The National Cave and Karst Research Institute
The name of our Institute is long and can be a bit challenging to recall. But within the name of the Institute lies our story and illustrates what we do and why we do it.
NCKRI was created by the US Congress as the country’s authority on caves and karst. Twenty-five percent of the United States is karst and related pseudokarst terrain, which occurs in all 50 states. NCKRI works across the country to study and better manage these resources, which includes much of the nation’s water supply, and to minimize problems from sinkhole collapse and other challenges.
Caves are vital to humanity in countless ways. They provide scientists with information on natural resources, geologic history, human history, and evolution. Research in caves shows they contain valuable data related to global climate change, groundwater supply and contamination, and biomedical investigations. Caves also contain information pertinent to different scientific topics, including anthropology, archaeology, geology, paleontology and mineralogy.
Nearly 40% of the eastern United States is karst. It occurs throughout the country. Almost 25% of America’s groundwater comes from karst regions, yet most Americans have never heard of karst. Karst is a type of landscape that benefits millions of Americans, while also threatening millions when mismanaged. NCKRI works to maximize those benefits and develop the best possible management practices for karst areas.
Investigating the mysteries of the underground is NCKRI’s specialty. At the Institute, researchers conduct a variety of biological and geological studies. Our biologists examine cave microbes, discovering new organisms and revealing the effects of microbial activity on geologic processes. Our geologists investigate cave origins, karst hydrology, and sinkholes. Geological findings are improving strategies for solving complex environmental issues. NCKRI’s flexibility allows for the expansion of our research program across cave and karst disciplines as opportunities arise.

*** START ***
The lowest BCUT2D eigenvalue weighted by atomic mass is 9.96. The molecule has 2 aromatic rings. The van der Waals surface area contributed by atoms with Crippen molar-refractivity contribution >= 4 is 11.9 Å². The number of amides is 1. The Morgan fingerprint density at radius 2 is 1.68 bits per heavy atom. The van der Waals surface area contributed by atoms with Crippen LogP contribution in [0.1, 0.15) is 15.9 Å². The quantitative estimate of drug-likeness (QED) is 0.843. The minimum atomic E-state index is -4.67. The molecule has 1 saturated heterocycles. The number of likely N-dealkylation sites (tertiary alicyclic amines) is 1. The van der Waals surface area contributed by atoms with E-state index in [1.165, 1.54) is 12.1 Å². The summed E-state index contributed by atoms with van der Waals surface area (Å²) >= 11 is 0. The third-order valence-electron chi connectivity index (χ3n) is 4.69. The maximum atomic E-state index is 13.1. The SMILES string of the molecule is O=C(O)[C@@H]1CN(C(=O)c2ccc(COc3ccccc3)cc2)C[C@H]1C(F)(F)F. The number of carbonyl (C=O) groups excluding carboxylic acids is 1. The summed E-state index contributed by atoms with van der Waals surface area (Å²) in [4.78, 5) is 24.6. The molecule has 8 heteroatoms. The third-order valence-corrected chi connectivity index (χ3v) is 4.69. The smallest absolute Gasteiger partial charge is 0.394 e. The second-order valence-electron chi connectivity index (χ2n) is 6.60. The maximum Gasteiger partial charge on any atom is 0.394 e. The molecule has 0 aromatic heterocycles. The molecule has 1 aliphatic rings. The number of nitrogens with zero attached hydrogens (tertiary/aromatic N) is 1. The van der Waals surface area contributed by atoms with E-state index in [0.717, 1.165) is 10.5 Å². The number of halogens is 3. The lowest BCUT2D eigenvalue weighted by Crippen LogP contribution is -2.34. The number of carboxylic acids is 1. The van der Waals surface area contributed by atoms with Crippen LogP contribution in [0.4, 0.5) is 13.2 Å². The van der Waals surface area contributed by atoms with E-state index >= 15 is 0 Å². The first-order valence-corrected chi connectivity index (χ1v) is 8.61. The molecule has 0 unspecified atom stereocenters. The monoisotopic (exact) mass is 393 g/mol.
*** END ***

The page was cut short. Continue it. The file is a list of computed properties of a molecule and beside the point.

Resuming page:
Cave and karst systems intimately connect to many of our communities. Without proper management, humans can severely harm caves and karst, to the detriment of those communities. Recognizing the importance of cave and karst research, education, and conservation needs, the US Congress created the Institute in 1998 in partnership with the State of New Mexico and the City of Carlsbad. We are a part of the New Mexico Institute of Mining and Technology, which administers our federal and state funding. NCKRI Headquarters is located in the John Heaton Building at the Cascades of Carlsbad, New Mexico. The building is constructed utilizing environmentally friendly products and is an example of how to live softly on karst.